Here is a summary of the main points from the discussion so far:

The suggestion that this is a portrait of the Manchester-based sculptor John Cassidy (1860-1939) appears to be unlikely, as the likeness does not compare closely to photographs of Cassidy or a portrait by Reginald Barber in the collection of Manchester Art Gallery.

A suggestion was made that it was painted by Pierre Adolphe Valette and it is a portrait of one of Valette’s contemporaries at the Manchester School of Art, possibly John Millard (1874-1957), but Valette experts do not believe that the painting is by him.

It has been suggested that it is an early work by James Purdy (1900-72).

Marcie Doran,

This must certainly be a painting of the sculptor Sir William Goscombe John (1860-1952). The National Museum Cardiff has a write-up on him.

This link shows a photo of Sir William Goscombe John on the twitter feed of Mark Rees on February 21, 2019. I have attached a composite for ease of comparison. Note the similar sculpture stand and the similar small sculptures.

I think there are two reasonable options for the artist of this work and I am wondering what others think about them:

1. “Sir William Goscombe John (1860-1952)”
H 76.2 cm x W 57.2 cm
George Roilos (1867-1928)(Greek)
National Museum Wales, National Museum Cardiff (NMW A 588)

I have attached a composite. Note the similar depiction of the sculptures and his collar. The sculpture stand has an additional shelf in the mystery work.

Here is the link to Georgios Roilos on the website of the National Gallery - Alexandros Soutsos Museum, in Athens, Greece. This website includes many works by him.

2. “Sir William Goscombe John (1860-1952)”
H 43.2 cm x W 53.3 cm
Simon Harmon Vedder (1866-1937)(American)
National Museum Wales, National Museum Cardiff (NMW A 2550)

I have attached a composite. Note the near-identical yellowish-white coat and white collar.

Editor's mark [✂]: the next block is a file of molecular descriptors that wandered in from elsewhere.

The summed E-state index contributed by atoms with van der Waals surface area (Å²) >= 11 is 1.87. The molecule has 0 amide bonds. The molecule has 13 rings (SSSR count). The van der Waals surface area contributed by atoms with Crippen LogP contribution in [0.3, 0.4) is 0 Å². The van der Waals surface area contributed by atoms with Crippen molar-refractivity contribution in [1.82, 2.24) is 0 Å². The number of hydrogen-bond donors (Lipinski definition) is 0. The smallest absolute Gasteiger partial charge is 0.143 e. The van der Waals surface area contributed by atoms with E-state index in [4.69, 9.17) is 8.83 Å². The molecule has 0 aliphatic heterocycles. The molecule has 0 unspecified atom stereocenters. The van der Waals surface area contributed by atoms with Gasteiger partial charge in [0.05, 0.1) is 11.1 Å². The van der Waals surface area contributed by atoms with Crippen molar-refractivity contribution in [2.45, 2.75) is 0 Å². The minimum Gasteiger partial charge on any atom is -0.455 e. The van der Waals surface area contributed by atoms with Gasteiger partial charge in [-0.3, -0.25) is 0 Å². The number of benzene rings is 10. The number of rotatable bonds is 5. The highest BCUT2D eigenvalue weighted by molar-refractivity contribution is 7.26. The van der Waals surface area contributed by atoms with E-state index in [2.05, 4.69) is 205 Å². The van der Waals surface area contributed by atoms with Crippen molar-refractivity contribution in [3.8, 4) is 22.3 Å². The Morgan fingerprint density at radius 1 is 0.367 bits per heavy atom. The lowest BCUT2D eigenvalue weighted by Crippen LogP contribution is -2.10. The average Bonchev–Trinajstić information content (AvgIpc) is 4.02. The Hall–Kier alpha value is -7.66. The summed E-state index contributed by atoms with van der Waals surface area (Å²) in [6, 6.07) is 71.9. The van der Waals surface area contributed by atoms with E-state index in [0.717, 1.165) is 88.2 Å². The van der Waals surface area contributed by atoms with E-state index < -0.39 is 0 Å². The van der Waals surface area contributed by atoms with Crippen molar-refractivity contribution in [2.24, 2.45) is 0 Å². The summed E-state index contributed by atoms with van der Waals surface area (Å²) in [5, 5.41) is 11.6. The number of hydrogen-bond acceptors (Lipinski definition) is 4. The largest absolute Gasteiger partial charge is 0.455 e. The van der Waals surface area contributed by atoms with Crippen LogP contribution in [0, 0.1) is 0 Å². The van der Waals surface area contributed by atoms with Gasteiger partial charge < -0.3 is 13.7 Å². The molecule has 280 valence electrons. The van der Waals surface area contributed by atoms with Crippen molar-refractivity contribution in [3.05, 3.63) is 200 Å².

Kieran Owens,

Marcie, while there is a passing resemblance, I have seen no photographs of Sir William Goscombe John where his hair is as long and full at the back or as far forward over his temple as it is in this portrait. Also, by 1912, aged 52, John had a fully white beard and, as in almost every image of him from 1900 onwards, he had conspicuous sideburns that connected his hair to his beard:

If the man in this portrait was John, from his darker hair and beard he would have to have been about 45, which would date the painting to 1905. Even the 1901 portrait by Vedder that you reference above, where his hair is darker at the age of 41, shows John with a characteristic drooping moustache for this era, which is not evident here. To me this sitter looks like a middle aged man with a hairstyle more in keeping with the 1950s or later.

Also, I don't believe that the similarities of the stand prove much, as it is a fairly standard design.


or search "Sculptor's stand" or "sculptor's table" for multiple examples over a wide span of time.

Additionally, most photographs and paintings of the interior of John's studio show a space that appears to be vastly larger than the rather modest space depicted here, as per this from 1902:

All of that said, the only probable way of convincingly demonstrating that this is John would be to identify any finished known sculptures by him that corresponded to the maquettes on the bench beside him or in his hand, assuming that on the stand is block of plaster (or maybe marble) awaiting carving. It seems obvious to me that at least the maquette on the bench would have been chosen by the portrait's painter as being one for a sculpture that would be well known.

Osmund Bullock,

I agree that this is most unlikely to be Goscombe John. John seems to have been a man who like to have his portrait taken, and his vanity is our gain: attached is a composite of images from 1885-1937.

As Kieran says, his hair was cut short at the back throughout; and once he had added a full beard to his luxuriant moustache (c.1890?), it remained attached via sideburns to his head hair until at least the 1930s. Over the years he gradually trimmed the sides shorter and shorter (and neatened the shape of the main beard and moustache); but the side connection remained clearly visible until and beyond the point when all his hair was quite white.

Looking at all the images together, I cannot see any point where our sitter's appearance fits logically into the sequence.

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Marcie Doran,

Kieran, those are all good points and food for thought.

Your composite is very helpful, Osmund.

I thought I would mention that Sir William Goscombe John’s daughter didn’t think that portraits of him typically looked like her father. The portrait of him by Luke Fildes ( includes this text:
“Sir Luke Fildes' son, also named Luke, married Goscombe John's daughter Muriel, who gave this portrait to the Museum after the sculptor's death. The Museum had been reluctant to take it initially, having six other portraits of him already in the collection. Muriel wrote of her disappointment because 'it is the only one, for the last 40 years, that is really a likeness of my father'.”